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Died for Love

[ Roud 18828 ; Master title: Died for Love ; Ballad Index Gard028 ; Go Dig My Grave / Died for Love / The Butcher Boy at Fire Draw Near ; trad.]

Jasper Smith sang Died for Love to Mike Yates in Epsom, Surrey, in 1975. This recording was published two years later on the Topic anthology of Gypsy singers, The Travelling Songster. It was also included in 2000 on the Topic CD Hidden English. Mike Yates commented in the original album’s booklet:

Some songs and ballads are extremely difficult to identify with any degree of accuracy. Many are closely related with verses floating freely between whatever form the singer chooses to sing. It would seem that Jasper’s song comes initially from the 18th century ballad The Cruel Father, with additions from an early 19th century song The Squire’s Daughter. Other songs from this parentage are The Alehouse and There is a Tavern in the Town. Jasper’s version of this well-loved piece appears to be a relatively late form and, so he tells me, one that was popular with servicemen during World War II.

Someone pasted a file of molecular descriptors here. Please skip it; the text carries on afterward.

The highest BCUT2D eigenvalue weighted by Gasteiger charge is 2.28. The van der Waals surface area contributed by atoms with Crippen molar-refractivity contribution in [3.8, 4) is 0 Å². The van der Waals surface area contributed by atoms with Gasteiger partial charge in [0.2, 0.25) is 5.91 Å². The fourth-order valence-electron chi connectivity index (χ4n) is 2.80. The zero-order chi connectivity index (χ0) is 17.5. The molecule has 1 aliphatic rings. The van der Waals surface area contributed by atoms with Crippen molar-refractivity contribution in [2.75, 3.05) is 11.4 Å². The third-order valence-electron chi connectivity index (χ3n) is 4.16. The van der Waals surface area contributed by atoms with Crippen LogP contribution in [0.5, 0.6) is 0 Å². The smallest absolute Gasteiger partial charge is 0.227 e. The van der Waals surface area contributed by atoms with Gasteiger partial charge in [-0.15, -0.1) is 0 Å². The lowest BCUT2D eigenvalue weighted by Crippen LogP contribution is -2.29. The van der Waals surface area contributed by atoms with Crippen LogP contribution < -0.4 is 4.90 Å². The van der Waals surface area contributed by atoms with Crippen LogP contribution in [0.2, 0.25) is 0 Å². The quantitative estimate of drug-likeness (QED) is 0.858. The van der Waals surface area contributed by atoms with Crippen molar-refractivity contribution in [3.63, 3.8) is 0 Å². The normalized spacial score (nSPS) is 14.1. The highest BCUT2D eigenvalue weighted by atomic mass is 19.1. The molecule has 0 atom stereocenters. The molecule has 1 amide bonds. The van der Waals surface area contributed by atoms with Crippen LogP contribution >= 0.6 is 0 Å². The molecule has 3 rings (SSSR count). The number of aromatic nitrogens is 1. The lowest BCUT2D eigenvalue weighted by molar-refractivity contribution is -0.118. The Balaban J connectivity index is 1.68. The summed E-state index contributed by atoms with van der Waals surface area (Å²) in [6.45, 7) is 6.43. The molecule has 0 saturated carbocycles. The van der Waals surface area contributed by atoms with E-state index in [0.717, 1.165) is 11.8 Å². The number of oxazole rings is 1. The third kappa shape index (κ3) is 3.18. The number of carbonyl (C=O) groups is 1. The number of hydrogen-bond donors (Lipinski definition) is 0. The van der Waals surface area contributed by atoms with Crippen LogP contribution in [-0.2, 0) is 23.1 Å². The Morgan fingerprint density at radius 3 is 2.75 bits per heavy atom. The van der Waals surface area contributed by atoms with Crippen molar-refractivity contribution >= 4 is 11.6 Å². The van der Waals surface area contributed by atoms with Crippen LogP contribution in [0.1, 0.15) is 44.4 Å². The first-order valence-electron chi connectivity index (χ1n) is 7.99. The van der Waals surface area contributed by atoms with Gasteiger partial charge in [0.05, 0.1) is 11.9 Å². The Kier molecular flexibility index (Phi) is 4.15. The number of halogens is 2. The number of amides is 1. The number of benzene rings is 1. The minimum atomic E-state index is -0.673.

Geoff Ling sang this song as Change the Old Love for the New in a recording made by John Howson that was published on the Veteran Tapes cassette Songs Sung in Suffolk 4: Those Sentimental Songs. This track was also included in 1993 on the Veteran CD of traditional folk music, songs and dances from England, Stepping It Out.

Stephanie Hladowski learned Died for Love from Jasper Smith’s recording and sang it accompanied by Chris Joynes on their 2012 CD The Wild Wild Berry.


Jasper Smith sings Died for Love

A man came walking home one night,
He found his house without a light.
He walked upstairs to go to bed
Then the second thought came in his head.

He walked into his daughter’s room
And found her hanging by the beam.
He drawed a knife and cut her down
And on her breast this is what he found:

“My love is for a sailor boy
Who sails across the deep blue sea.
So all you maidens good and true
Never change the old love for the new.

“Oh Lord I wish my child was born
And all my troubles could be gone.
So all you maidens good and true
Never change the old love for the new.”